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US Olympic Gold Medalists Are Not Paid Nearly Enough

The amount of money the United States pays its Olympians for this monumental achievement is downright shameful, says Boardroom’s Shlomo Sprung.

As the Winter Olympics continue in Beijing, the world’s top athletes fight for gold on the planet’s grandest stage.

Most of the athletes have worked their entire lives for this moment — to compete for a gold medal and a memory they’ll never forget, and for the whole world to look on in awe. For most, this is the dream, the pinnacle, and the highlight of their lives.

And the amount of money the United States pays its Olympians for their monumental achievements is downright shameful.

Multiple reports indicate that the U.S. Olympic Committee, in addition to grants and benefits like health insurance, pay American athletes just $37,500 for winning a gold medal, $21,500 for a silver, and $15,000 for a bronze.

Our CJ McMahon delved into how much a gold medal is worth back in August.

To put that dismal sum into perspective, here’s how much cash other regions reportedly pay their champions for winning gold (h/t Forbes):

  • Hong Kong: $642,000
  • Turkey: $380,000
  • Malaysia: $238,000
  • Italy: $201,000
  • Cyprus: $168,000
  • Latvia: $159,000
  • Hungary: $156,000
  • Bulgaria, Lithuania: $143,000
  • Kosovo, Estonia: $123,000
  • Czech Republic: $110,000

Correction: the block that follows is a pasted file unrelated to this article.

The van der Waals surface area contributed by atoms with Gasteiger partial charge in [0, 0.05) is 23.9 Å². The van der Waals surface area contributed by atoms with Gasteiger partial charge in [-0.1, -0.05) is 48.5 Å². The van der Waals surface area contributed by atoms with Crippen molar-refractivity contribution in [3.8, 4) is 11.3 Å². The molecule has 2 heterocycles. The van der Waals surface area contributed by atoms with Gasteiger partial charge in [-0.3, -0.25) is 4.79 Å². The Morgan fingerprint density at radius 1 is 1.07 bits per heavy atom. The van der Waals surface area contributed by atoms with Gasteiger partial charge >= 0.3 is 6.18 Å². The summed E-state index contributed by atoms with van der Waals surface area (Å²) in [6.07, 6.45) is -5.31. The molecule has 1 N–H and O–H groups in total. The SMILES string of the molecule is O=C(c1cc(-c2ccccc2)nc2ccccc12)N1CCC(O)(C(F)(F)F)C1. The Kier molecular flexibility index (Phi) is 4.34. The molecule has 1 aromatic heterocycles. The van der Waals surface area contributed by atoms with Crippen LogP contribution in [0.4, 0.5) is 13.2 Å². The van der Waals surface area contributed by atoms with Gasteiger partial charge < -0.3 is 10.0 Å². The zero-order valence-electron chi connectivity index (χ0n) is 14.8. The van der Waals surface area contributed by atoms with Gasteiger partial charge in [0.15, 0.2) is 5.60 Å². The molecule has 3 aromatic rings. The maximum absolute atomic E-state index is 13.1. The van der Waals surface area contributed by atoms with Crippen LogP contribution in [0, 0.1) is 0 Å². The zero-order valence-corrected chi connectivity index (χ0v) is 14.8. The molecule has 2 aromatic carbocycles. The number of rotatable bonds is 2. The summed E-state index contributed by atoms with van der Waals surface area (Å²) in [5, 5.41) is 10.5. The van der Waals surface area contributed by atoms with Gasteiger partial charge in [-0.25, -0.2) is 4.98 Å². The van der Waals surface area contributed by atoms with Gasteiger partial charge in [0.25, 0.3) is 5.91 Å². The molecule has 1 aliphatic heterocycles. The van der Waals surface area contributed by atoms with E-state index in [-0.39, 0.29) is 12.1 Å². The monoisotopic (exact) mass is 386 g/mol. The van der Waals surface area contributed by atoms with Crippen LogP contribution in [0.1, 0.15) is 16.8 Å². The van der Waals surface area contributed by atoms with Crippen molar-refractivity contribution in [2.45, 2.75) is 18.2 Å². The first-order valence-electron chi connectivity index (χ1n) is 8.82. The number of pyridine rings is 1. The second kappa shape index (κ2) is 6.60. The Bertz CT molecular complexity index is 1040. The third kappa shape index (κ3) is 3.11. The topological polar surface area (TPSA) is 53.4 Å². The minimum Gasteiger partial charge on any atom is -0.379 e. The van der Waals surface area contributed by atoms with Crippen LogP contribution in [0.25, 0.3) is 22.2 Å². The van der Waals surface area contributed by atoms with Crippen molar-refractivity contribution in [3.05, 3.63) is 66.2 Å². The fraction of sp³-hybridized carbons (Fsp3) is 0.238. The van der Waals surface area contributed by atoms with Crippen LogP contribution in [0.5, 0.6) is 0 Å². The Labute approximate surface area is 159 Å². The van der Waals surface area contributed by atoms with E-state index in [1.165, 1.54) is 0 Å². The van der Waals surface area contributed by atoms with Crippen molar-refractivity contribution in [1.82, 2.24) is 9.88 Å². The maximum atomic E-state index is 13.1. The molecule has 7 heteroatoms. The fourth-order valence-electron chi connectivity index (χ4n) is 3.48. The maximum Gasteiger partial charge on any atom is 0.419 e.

• Slovenia: $84,000
  • Romania: $78,000
  • France: $73,000
  • Finland, Portugal, Slovakia: $56,000
  • Chile: $54,000
  • South Korea: $52,000
  • Switzerland: $43,000
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Though the Olympics are receding in relevance in America, with U.S. TV ratings down 50% from the 2018 Winter Games in Pyeongchang, the profit made off Olympic athletes is still staggering. Despite it being the lowest-rated Olympics in the Nielsen era, NBC reported $1.76 billion in revenue for last year’s 2020 Tokyo Games — making a handsome profit off the $1.45 billion rights fee, even if you factor in additional production costs.

And yet, the USOC decides to pay its top athletes next to nothing?

The fleeting feel-good nature of Lindsey Jacobellis and Nick Baumgartner becoming the oldest pair to win gold in the debut final of mixed team snowboard cross, for example, fades considerably with the knowledge that their compensation is far less than they deserve.

The U.S. Census Bureau reported a median household income of $67,521 in 2020, well above what our gold medalists are paid. And with inflation at its highest rates in 40 years, that paltry sum is even more glaring.

Some athletes, such as Chloe Kim, will boost their income from winning gold with lucrative sponsorship opportunities, but not every Olympian is so fortunate. NBC and sponsors make so much money off of these athletes’ sacrifices that the way they’re paid for achieving world-class excellence seems exploitative in a similar vein to how the NCAA exploited and, in some ways, continues to exploit student-athletes.

The easy solution is to just pay our Olympic heroes more. These are the people children across the country and around the world will idolize. Their achievements will be transformed into posters plastered on kids’ walls, celebrated and feted in their hometowns, and promoted on TV or social media.

It’s a shame that America’s champions aren’t paid nearly what they’re worth.

It’s a greater shame that this is all too preventable and even more predictable.

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